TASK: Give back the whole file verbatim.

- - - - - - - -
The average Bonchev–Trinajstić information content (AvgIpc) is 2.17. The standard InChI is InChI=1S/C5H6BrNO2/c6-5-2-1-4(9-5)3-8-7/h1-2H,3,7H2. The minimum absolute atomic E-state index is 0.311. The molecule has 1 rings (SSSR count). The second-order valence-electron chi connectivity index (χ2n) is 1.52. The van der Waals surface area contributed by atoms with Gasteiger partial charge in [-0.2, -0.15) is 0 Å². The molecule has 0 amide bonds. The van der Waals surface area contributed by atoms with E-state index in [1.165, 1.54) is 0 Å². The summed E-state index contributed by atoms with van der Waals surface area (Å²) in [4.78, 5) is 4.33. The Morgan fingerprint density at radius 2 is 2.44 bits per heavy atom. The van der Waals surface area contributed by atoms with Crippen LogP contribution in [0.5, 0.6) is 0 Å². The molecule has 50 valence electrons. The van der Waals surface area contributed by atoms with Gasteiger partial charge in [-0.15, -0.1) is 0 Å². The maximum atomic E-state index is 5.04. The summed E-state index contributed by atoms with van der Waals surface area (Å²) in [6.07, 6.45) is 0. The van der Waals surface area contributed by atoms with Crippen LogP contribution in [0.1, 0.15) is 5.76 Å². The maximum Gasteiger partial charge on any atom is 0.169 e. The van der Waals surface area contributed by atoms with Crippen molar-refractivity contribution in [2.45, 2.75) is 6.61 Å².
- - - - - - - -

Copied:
The average Bonchev–Trinajstić information content (AvgIpc) is 2.17. The standard InChI is InChI=1S/C5H6BrNO2/c6-5-2-1-4(9-5)3-8-7/h1-2H,3,7H2. The minimum absolute atomic E-state index is 0.311. The molecule has 1 rings (SSSR count). The second-order valence-electron chi connectivity index (χ2n) is 1.52. The van der Waals surface area contributed by atoms with Gasteiger partial charge in [-0.2, -0.15) is 0 Å². The molecule has 0 amide bonds. The van der Waals surface area contributed by atoms with E-state index in [1.165, 1.54) is 0 Å². The summed E-state index contributed by atoms with van der Waals surface area (Å²) in [4.78, 5) is 4.33. The Morgan fingerprint density at radius 2 is 2.44 bits per heavy atom. The van der Waals surface area contributed by atoms with Crippen LogP contribution in [0.5, 0.6) is 0 Å². The molecule has 50 valence electrons. The van der Waals surface area contributed by atoms with Gasteiger partial charge in [-0.15, -0.1) is 0 Å². The maximum atomic E-state index is 5.04. The summed E-state index contributed by atoms with van der Waals surface area (Å²) in [6.07, 6.45) is 0. The van der Waals surface area contributed by atoms with Crippen LogP contribution in [0.1, 0.15) is 5.76 Å². The maximum Gasteiger partial charge on any atom is 0.169 e. The van der Waals surface area contributed by atoms with Crippen molar-refractivity contribution in [2.45, 2.75) is 6.61 Å².